Monday, May 16, 2016

"Your ancestors didn't sleep like you"

I recently read interesting research about the European's sleeping habits in the 18th century and it got me thinking about how our own ancestors slept.

I know that John Williams on his arrival to Samoa - particularly in Savaii referred to some of these 'habits' and it got me very very intrigued, enough to write a proposal about it for a thesis and then a sensible person who I look up to said, are you out of your $*&^%*&% mind? A thesis on sleep aint gonna get you nowhere. Which I find funny because I did it in something else and I'm still nowhere choohoo!

So how did our ancestors sleep?
Most slept on a mat. But not any mat. We had a distinct mat for sleeping, another for everyday tasks/walking on, we had mats for playing tau'lafoga (long mat that is rolled across and shells tossed across it, and then our different fine mats that the oldies used to carry in special embroidered cloths or placed carefully under kapok-filled matresses.

But back to the sleeping.

We slept on mats. And sometimes, on thick layers of mats if you were high rank.
We also had tapa cloth for cover, or ti leaves that are woven together
We did not have pillows, but we did have ali, which is a wooden frame that is used for your head to rest on.

Sleeping Pattern
Because of the tropical heat, our ancestors used to get up very early and make the most of the early morning coolness. Then when the sun beats down, they will rest or sleep  until the heat eases before continuing their work till dark.

Another thing we did in the past was to sleep inside a samoan fale which was covered with smooth rocks. There would have been a fire in the midst which is lit in the evening.

Our sleeping mats were always rolled up and then shoved above the posts until its time to go to sleep.

Fagogo before bedtime
One of the things I absolutely loved as a kid was lying down alongside my siblings and hearing a fagogo being told by my grandmother. I know many Samoans would be familiar with this. Highlight of my day when a fagogo was told. Totally beats any movie or electronic gadgets today.

Sleep Hazards, Moetolo
One of the things that is an absolute hazard of sleeping in Samoa are men who walk in their sleep and then attempt to have sexual intercourse with a woman in her sleep. Academic writing sometimes claim that this 'sleep walking' is sometimes 'condoned' by a woman. But I reckon that's absolute shet.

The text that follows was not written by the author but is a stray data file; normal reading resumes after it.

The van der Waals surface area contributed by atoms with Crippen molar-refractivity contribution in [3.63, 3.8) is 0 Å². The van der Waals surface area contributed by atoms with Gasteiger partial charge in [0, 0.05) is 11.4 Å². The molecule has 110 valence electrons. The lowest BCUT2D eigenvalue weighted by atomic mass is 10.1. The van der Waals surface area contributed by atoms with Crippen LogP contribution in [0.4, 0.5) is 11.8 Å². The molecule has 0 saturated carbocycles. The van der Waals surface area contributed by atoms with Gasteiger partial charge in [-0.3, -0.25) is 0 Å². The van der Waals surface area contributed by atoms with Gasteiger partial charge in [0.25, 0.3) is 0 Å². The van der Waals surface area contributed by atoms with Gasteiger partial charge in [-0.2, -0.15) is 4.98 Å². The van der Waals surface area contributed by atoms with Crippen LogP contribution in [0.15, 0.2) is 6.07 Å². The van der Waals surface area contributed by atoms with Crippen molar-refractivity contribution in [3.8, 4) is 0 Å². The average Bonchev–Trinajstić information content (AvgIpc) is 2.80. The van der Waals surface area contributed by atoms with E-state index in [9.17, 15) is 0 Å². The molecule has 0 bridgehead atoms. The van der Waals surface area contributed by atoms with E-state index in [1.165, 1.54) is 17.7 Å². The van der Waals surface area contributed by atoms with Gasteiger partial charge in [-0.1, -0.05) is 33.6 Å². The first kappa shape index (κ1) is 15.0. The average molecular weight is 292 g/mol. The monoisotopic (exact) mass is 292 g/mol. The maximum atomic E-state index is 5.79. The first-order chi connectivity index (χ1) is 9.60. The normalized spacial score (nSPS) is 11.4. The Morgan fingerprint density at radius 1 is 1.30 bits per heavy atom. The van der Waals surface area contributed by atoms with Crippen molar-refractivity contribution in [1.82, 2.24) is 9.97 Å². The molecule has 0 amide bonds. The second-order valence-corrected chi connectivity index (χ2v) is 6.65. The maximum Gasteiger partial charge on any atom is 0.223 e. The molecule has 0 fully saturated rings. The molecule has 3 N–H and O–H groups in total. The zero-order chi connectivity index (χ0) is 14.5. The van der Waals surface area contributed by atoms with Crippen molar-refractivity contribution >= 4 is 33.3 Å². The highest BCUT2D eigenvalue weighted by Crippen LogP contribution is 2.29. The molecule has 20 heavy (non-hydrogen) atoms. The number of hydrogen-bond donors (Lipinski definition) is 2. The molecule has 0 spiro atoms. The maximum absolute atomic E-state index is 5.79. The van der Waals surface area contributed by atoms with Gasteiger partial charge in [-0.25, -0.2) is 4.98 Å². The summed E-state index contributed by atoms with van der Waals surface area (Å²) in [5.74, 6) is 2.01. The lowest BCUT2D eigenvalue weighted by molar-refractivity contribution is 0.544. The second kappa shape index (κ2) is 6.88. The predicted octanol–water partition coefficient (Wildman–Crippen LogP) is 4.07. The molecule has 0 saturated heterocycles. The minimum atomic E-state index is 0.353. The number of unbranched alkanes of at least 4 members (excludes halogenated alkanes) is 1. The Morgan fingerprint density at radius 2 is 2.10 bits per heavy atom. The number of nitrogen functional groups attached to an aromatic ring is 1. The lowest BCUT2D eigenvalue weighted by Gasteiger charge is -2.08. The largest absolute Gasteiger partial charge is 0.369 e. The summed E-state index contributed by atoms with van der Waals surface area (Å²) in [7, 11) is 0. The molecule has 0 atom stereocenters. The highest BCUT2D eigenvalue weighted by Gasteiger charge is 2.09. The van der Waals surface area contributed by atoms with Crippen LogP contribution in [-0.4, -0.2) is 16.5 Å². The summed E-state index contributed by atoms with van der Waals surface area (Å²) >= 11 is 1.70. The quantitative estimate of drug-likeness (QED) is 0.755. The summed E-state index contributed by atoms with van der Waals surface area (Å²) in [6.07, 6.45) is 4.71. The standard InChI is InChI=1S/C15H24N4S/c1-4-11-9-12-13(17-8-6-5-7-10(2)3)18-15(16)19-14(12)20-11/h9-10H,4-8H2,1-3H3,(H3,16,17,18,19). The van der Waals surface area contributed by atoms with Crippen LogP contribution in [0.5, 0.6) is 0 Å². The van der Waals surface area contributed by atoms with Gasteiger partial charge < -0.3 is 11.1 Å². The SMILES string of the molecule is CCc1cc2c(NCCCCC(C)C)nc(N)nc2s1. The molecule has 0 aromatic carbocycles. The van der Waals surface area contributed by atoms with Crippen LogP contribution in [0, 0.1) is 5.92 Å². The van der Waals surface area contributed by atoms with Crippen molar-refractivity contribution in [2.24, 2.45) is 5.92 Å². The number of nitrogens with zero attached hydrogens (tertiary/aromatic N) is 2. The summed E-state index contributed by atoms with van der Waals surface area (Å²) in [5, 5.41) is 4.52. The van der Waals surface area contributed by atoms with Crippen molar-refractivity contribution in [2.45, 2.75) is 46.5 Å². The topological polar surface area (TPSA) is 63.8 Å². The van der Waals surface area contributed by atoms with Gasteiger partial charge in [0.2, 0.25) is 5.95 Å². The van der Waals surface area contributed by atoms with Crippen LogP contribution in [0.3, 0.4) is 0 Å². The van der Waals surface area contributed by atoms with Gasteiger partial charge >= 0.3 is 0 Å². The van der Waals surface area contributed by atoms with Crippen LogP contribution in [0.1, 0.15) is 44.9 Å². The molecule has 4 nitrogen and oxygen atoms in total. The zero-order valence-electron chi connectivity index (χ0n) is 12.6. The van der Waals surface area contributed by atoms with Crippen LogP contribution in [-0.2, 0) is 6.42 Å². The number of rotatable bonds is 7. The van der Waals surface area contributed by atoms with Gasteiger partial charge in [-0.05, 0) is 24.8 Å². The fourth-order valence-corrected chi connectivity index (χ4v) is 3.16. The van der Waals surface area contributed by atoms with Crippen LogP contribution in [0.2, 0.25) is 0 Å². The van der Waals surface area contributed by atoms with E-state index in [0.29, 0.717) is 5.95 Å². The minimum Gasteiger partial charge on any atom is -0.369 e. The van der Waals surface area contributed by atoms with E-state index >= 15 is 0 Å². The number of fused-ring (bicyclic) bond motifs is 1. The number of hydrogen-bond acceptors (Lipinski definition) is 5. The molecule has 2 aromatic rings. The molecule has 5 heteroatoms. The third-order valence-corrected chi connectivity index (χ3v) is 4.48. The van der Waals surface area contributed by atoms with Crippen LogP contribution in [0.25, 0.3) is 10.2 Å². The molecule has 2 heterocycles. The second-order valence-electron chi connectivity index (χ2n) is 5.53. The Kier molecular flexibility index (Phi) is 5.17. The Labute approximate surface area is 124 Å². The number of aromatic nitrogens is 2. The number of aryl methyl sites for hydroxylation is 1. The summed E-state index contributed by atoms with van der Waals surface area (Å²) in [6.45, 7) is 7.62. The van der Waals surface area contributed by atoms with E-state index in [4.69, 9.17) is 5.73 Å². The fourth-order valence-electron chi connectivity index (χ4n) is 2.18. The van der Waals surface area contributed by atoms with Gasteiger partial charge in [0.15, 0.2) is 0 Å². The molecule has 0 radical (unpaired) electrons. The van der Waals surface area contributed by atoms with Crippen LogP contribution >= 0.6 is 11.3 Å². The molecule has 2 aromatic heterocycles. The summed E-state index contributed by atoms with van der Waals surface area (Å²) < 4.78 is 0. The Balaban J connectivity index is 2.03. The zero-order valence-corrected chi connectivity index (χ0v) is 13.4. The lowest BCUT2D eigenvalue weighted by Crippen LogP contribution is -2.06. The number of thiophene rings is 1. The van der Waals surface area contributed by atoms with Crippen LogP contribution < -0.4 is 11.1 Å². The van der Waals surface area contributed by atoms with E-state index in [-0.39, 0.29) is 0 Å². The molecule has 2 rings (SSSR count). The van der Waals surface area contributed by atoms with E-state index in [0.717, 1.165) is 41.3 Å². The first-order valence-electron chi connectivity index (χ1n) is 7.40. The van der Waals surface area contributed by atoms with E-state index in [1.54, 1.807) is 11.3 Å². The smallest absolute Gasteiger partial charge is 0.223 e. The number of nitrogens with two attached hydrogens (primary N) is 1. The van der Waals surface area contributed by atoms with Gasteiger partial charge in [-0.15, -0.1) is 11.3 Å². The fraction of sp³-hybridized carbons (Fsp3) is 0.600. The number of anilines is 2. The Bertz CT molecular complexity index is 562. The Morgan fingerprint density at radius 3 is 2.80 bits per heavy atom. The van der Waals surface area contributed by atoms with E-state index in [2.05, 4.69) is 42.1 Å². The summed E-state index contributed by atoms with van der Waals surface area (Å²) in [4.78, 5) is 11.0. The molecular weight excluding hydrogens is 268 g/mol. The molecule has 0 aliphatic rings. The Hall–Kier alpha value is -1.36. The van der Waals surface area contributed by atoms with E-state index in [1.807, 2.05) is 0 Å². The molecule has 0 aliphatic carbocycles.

It's called rape. Sex without consent. Incest in many cases. That's our wonderful Samoa, let's not pretend everything is perfect in our sleep.

Other sleep hazards in Samoa
Our ancestors believed in different gods. There were gods of the land, rocks, animals, trees, breeze, and the most important god of all was Tagaloaalagi. We believed that some of these gods roams in the midst of the night and we still believe this in many villages.

Palagi observations
When palagis come to Samoa, they are bemused at the number of people that are asleep in the middle of the day. But they don't know that for many in the rural villages, their day has actually been full of activity such as going to the plantation, fishing, weaving, making food, etc.
But then of course, many have actually only gotten up to go buy food from the shop and are now sleeping and expanding everyday from have zero exercise in their routines.

What has changed?
Everything has changed.
Many Samoans now sleep in soft beds, bought from shop while some still sleep on mats. The ali (the wooden frame that you lie on) is still used by some oldies, but most now use pillows. Many still get up early to do work and then rest in the middle of the day.

What has not changed though, is that moetolo still roam, and young women, men and children are sexually violated in the homes while they sleep. Sometimes by someone they love and trust. In the dark of the night.

Think about it for a moment. 

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